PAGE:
Republican presidential candidate Mitt Romney, who recently claimed that "corporations are people," urged the Occupy Wall Street protesters Monday not to "attack a whole class of Americans."
"I've been really disappointed and in some respects a little frightened by the president's rhetoric -- this class warfare -- trying to find someone to blame," Romney told supporters at a town hall event in New Hampshire. "Stop blaming. Be a Truman Democrat. Say, 'The buck stops here.' Take responsibility. Do not divide the American people."
"What you are seeing right now is an effort on the part of some to see if they can't create such enmity, such division that that a certain group of people can get themselves re-elected. Look, come together. Respect other Americans. This idea that we're going to go after Wall Street or corporate executives here or people of a different color there, it's a terrible idea, it's a terrible sentiment... Let's not fight any street in America, but come together. People, if they're bad actors, go find them and punish them big time, but don't attack a whole class of Americans, whether they're rich or poor, white or black."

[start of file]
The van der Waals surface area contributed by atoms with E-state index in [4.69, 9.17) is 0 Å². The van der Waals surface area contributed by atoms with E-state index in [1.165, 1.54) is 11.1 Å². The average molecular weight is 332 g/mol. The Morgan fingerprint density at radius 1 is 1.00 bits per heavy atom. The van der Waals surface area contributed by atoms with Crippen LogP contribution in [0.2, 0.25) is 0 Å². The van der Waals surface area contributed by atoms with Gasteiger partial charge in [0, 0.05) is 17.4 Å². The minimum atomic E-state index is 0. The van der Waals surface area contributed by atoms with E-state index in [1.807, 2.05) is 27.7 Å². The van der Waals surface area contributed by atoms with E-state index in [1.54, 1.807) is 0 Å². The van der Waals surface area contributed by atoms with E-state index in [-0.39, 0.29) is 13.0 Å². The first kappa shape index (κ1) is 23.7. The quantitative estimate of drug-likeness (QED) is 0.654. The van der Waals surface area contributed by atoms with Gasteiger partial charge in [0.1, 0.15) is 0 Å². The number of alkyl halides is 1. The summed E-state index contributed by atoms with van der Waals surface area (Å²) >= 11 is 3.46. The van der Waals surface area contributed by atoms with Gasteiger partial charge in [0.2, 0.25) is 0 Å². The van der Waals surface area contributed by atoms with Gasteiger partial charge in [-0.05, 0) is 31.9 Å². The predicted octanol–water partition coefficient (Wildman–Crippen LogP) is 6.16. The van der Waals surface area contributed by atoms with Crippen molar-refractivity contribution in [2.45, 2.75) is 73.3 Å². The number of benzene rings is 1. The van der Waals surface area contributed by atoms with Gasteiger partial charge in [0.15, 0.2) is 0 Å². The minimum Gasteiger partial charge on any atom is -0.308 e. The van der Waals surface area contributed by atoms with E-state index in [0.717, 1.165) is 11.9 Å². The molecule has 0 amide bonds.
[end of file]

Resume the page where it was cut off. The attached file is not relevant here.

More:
He continued: "Despite the fact that we're not as big as China or as big as India, we're going to keep out-competing them, not just for a few more years but forever. This next century must be an American century where America leads the world. I'm convinced that will happen as long as we have leadership that doesn't divide us or try and find scapegoats to attack. And you're seeing that happen Wall Street protests and you're seeing the president use it in his rhetoric."
Earlier at the same event, Romney had said that he wasn't running to take care of rich people, according to CNN.
"Rich people can take care of themselves. They are doing just fine. I am running for middle class Americans."